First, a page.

Check this video from PGA pro turned golf tutor Frank Ganley for some useful hints and tips on club selection and gold swing mechanics:
A 3 wood will give you an average distance of 215 yards and a loft of 12 to 17 degrees while a 5 wood offers a potential 195 yards and 20 to 23 degrees loft. These two clubs are some of the most common on the golf course.
On average, a pitching wedge will give you 100 yards distance and 50 degrees loft. They’re best used for chipping.
You’ll reach an average of 80 yards when using a sand wedge, and a 56-degree loft. Save these for those awkward sand bunker shots.
A lob wedge is also great for sand bunker shots and boats an average distance of 65 yards with a loft of around 62 degrees.
Best for those long-distance shots you need at the beginning of the hole, drivers are the go-to club for greater distance. Swung properly, your driver should take you between 150 and 200 yards closer to home, providing you have a clear shot free of hazards or obstacles.
From a 2 to a 9 iron, you lose an average of around ten yards for each higher number. For example, a 3 iron will give you 175 yards, a 4 iron 165 yards, a 5 iron 155 yards and so on. With this in mind, don’t expect your irons to perform well on the driving range.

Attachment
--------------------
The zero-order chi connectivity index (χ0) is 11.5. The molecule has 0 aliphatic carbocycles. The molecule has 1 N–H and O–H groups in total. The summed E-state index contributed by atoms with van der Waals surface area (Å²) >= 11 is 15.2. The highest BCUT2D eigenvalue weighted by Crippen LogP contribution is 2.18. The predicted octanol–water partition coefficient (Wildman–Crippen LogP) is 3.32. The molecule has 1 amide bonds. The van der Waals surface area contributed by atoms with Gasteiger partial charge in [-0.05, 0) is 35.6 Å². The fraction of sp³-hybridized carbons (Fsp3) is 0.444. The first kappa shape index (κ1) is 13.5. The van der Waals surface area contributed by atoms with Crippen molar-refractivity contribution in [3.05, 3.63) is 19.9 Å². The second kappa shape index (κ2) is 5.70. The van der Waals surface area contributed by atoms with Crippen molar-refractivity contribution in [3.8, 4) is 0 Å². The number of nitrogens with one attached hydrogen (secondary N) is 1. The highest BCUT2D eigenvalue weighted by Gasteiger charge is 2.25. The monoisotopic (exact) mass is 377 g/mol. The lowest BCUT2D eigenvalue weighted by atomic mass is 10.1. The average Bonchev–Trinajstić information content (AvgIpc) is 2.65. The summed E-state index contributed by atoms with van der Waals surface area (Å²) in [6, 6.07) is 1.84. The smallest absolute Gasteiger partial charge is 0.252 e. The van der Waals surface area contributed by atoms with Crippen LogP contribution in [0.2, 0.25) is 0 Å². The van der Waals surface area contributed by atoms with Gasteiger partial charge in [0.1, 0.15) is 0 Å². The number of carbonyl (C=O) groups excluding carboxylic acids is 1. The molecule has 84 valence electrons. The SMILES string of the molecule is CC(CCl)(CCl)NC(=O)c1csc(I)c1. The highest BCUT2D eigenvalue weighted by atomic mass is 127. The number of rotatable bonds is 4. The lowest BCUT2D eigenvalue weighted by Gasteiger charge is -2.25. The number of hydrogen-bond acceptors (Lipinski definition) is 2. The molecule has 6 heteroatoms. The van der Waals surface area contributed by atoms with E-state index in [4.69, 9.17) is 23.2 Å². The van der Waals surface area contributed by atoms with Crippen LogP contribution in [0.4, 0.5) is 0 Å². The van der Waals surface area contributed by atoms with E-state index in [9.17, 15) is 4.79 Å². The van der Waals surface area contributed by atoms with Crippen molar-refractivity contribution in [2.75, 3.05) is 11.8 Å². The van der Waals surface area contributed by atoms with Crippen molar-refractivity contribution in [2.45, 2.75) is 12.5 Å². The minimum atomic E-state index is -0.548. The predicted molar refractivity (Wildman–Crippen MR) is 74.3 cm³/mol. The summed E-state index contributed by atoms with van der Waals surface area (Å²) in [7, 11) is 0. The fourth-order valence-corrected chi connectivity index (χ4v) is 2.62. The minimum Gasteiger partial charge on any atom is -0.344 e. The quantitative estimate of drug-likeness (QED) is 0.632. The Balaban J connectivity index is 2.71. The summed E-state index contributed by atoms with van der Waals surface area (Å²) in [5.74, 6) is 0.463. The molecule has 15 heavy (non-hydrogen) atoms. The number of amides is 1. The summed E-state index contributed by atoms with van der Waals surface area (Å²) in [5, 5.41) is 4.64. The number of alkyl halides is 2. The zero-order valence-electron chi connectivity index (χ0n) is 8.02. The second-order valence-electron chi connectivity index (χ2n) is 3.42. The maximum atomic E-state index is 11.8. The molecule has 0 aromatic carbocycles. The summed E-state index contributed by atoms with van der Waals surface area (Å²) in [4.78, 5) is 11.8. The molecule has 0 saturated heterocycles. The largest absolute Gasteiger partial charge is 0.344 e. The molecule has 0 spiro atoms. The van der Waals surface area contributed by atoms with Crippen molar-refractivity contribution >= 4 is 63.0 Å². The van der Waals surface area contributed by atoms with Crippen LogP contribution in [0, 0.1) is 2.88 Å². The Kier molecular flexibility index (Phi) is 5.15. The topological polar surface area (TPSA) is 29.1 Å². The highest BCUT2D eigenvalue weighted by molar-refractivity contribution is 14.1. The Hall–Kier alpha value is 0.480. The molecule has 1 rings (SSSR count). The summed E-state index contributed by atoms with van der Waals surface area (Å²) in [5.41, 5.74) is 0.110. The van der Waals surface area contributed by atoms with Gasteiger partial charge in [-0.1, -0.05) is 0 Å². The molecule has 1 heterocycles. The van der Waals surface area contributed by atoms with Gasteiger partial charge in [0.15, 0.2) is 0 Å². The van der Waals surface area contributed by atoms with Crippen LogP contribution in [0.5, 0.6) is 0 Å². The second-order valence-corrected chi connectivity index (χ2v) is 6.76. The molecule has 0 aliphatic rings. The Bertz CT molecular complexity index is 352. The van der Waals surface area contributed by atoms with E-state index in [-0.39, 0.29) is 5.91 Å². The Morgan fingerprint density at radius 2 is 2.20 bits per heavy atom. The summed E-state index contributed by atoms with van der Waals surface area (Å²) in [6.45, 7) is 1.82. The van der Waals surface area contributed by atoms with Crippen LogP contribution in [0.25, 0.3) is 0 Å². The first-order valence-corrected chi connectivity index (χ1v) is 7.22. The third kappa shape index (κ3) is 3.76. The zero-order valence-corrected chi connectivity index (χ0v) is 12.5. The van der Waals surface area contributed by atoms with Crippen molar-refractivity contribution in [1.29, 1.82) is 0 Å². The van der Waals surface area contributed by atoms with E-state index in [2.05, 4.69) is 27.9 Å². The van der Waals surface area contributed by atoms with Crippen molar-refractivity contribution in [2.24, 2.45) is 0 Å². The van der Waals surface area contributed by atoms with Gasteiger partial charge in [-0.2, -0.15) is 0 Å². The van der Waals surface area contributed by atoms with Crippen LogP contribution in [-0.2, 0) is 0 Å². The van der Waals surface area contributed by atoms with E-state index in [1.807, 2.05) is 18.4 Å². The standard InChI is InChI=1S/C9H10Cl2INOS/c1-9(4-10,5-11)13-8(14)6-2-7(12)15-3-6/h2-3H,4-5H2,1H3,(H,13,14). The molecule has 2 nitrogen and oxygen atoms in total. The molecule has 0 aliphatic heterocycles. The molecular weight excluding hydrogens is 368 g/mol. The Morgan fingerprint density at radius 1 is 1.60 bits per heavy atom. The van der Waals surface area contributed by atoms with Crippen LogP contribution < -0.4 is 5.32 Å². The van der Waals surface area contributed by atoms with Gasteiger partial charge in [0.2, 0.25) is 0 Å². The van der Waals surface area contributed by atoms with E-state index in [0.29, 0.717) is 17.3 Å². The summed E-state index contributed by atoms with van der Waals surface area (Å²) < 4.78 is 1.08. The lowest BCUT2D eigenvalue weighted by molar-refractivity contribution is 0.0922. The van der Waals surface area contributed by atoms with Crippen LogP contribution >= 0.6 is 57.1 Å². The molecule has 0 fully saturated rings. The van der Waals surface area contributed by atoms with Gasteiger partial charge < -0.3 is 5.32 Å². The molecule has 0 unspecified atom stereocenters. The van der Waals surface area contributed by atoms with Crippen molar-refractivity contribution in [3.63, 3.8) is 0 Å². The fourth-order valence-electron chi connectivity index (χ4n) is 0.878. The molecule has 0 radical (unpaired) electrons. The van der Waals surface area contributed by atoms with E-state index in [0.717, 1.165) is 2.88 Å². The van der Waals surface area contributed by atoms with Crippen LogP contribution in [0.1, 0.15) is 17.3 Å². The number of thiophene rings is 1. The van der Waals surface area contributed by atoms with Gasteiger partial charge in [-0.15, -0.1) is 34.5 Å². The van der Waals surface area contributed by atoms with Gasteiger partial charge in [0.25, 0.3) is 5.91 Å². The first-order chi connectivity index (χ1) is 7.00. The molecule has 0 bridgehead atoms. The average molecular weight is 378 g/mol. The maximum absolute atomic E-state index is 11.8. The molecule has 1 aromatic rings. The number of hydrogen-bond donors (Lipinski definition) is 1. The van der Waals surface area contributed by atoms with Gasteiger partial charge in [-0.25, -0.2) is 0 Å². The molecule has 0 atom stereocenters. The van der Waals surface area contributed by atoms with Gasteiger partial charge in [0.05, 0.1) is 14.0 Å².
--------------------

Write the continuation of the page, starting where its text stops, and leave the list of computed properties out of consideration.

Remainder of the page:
Putters are designed to push the ball along the green to its final destination. The putter is never used for distance but for accuracy and control. You’ll need your putter for the last twenty feet and to ensure a smooth shot pots the ball.
Beyond that final shot, your putters do have some application. Not sure whether to use your putter or a wedge when you’re just off the green? This video from the PGA has some useful insights:
Hybrid clubs are easier to use with shorter shafts than other clubs. They’re becoming popular and combine some of the best features of woods and irons in one.
However, they are better for short-distance shots and tend to perform well on uneven surfaces and rough ground. You’re looking at around a 20-yard distance decrease with a hybrid, so avoid them if you have a clear and clean shot to take.
How to Know Your Clubs’ Distances
Here are some steps to help you to get to know your clubs and how to measure each club’s potential distance:
- Factor in specifics such as swing speed and weather conditions when considering your club’s distances.
- Work on your loft, ensuring you hit the ball at the correct angle to guide it upwards into the air and across the pitch. The amount of lof you need depends on the shot you’re trying to make.